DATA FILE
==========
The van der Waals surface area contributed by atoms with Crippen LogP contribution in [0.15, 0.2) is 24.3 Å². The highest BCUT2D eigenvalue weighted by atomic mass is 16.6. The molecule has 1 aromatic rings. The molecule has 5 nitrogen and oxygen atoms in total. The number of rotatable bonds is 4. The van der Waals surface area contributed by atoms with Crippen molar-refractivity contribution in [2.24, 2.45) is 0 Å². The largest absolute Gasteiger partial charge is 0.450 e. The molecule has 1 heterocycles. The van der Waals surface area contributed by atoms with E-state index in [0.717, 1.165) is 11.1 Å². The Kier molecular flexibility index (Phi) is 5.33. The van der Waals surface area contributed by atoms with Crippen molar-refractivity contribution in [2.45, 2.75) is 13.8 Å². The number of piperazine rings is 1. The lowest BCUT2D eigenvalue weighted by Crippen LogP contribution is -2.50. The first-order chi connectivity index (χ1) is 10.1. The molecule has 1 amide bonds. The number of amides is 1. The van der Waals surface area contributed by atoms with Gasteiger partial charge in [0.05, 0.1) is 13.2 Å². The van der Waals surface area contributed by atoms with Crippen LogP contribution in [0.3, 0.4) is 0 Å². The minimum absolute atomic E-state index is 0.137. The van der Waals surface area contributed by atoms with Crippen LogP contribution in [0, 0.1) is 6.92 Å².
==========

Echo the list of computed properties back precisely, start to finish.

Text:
The van der Waals surface area contributed by atoms with Crippen LogP contribution in [0.15, 0.2) is 24.3 Å². The highest BCUT2D eigenvalue weighted by atomic mass is 16.6. The molecule has 1 aromatic rings. The molecule has 5 nitrogen and oxygen atoms in total. The number of rotatable bonds is 4. The van der Waals surface area contributed by atoms with Crippen molar-refractivity contribution in [2.24, 2.45) is 0 Å². The largest absolute Gasteiger partial charge is 0.450 e. The molecule has 1 heterocycles. The van der Waals surface area contributed by atoms with E-state index in [0.717, 1.165) is 11.1 Å². The Kier molecular flexibility index (Phi) is 5.33. The van der Waals surface area contributed by atoms with Crippen molar-refractivity contribution in [2.45, 2.75) is 13.8 Å². The number of piperazine rings is 1. The lowest BCUT2D eigenvalue weighted by Crippen LogP contribution is -2.50. The first-order chi connectivity index (χ1) is 10.1. The molecule has 1 amide bonds. The number of amides is 1. The van der Waals surface area contributed by atoms with Gasteiger partial charge in [0.05, 0.1) is 13.2 Å². The van der Waals surface area contributed by atoms with Crippen LogP contribution in [0.3, 0.4) is 0 Å². The minimum absolute atomic E-state index is 0.137. The van der Waals surface area contributed by atoms with Crippen LogP contribution in [0, 0.1) is 6.92 Å².